Making Sense of Self-Care

An Integrative Health Program to Engage Your Senses. This Week: Smell

First time here? Make sure to read the introduction to the series!

Action of the Week

This week’s self-care practice of Aromatherapy will utilize our sense of smell and ignite the other four senses: sight, touch, hearing and taste. With the use of lavender and/or lemon essential oils we will inhale calm and exhale stress. Research studies show the positive benefit of incorporating aromatherapy into your day like improved sleep and mood and stress management with lavender (Tull, 2021).

Essential oils can enter the body by inhalation. Let’s practice! Use a tissue, gauze pad, or cotton ball and sprinkle 2-5 drops of lavender or lemon essential oil and inhale. Take a deep breath in and feel the calming effect of lavender slowing down your thoughts and bringing your mind to ease. For an energy and mood boost take a few deep breaths of lemon and allow the vibrant fragrance to perk up your mind and energize your body. For maximum benefit, lemon is recommended in the morning and lavender before bed.

Many of our favorite memories are associated with familiar smells (Educational, 2016). There are many ways to enjoy fragrances without aromatherapy. Pause and smell the roses in a garden, take a moment to appreciate the aroma of fresh herbs in the kitchen, take advantage of the earth’s smells while walking in the woods. You can also get a sense of calm through scented candles, diffusers, lotions, teas and body wash (Tull, 2021). Taking five minutes each day with the one of the five senses, can help reduce stress levels and calm your mind-body

Smell and Sight

Color Therapy: Frankincense oil is an essential oil that can indirectly help to improve focus and concentration. Apply one to two drops on a cotton ball and breathe in calm and exhale tension. Following five breaths you may notice a better mindset, mental clarity, and a reduced level of stress and anxiety.

Smell and Touch

Acupressure: Large Intestine 20 - Yingxiang “Welcome Fragrance” is an acupressure point situated on the sides of your nose. Apply mild to moderate pressure for one to two minutes and sense your nasal passages begin to open, allowing you to smell more vibrantly. This point also aids in sinus congestion.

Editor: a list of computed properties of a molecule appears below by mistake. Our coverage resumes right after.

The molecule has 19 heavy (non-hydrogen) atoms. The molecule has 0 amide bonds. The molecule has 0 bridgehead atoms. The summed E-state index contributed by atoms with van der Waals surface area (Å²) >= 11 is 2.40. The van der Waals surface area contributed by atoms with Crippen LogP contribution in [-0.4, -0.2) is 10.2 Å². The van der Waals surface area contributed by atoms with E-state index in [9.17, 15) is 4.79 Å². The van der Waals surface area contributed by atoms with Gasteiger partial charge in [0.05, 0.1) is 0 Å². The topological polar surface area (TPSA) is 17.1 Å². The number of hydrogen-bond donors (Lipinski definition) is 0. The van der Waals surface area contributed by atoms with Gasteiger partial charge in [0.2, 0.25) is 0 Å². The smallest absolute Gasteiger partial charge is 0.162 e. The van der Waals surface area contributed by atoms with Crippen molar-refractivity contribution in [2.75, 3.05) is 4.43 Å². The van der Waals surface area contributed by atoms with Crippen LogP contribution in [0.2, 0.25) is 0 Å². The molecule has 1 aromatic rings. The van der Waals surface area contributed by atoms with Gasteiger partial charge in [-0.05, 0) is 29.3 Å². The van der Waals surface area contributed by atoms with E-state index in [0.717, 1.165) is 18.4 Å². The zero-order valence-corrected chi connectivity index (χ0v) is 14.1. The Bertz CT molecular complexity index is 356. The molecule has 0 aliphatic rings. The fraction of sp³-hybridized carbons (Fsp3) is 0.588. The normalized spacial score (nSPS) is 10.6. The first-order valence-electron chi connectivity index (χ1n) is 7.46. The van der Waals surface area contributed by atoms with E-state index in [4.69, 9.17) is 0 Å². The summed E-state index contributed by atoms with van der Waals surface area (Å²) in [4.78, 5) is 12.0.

Smell and Hearing

Music Therapy: Work to connect with your senses of smell and hearing in tandem. For example, take notice of the auditory experience of making a cup of coffee. The sound of the machine brewing, the coffee hitting the pot as you smell the freshly brewed coffee, and eventually as it is poured into the cup. Take a moment to deeply listen and attune to these senses and their influences on your mind and body. Try to allow moments for these senses to enhance and liven your day.

Smell and Taste

Mindful Eating: Discover which food aromas connect you emotionally to the taste of the food. You can do this before you’ve even taken your first bite. How does it make you feel? Does it connect you to a memory of eating this food in the past?

From the Experts

Michelle Bombacie, Kenna Bouvet, & Dr. Melanie Gold

The use of essential oils for therapeutic purposes, dates back nearly 1,000 years. Essential oils are liquids extracted from flowers, herbs, and trees. Each oil has a characteristic fragrance, energetic resonance, and therapeutic benefit. They can induce calm, stimulate and balance; depending on the oil’s chemistry.

Additional methods for direct inhalation can be utilized with a bowl and towel: add 1-5 drops of essential oil in a bowl of hot water. Place a towel over your head, and keeping eyes closed, lean over the bowl and inhale deeply. For a room spray or mist: add 20-30 drops of oil to an 8 ounce mister bottle. Shake vigorously before and spray in room or on your skin.

Overall aromatherapy is very safe with few reactions. Most common adverse reactions are skin irritation and perception of fragrance as noxious. Avoid touching eyes, nose, or mouth with essential oils. This could activate your senses in too strong a way like burning and stinging the eyes. Always wash your hands well before and after use. Citrus oils (bergamot, lemon, orange, and grapefruit) are photosensitive; wipe off thoroughly prior to sun exposure. Be aware of skin sensitivities and irritations; for regular home use, do a patch test by applying 1-2 drops oil on a Band-Aid and keep on 12-24 hours, assess for irritation, redness, or itchiness. Exercise caution during pregnancy and with infants, toddlers and pets.

Resource Links

Enfleurage for personal use. NYC. Order on-line:

Elizabeth Van Buren for hospital grade and 100% pure:

DoTerra Oils:

Young Living Oils: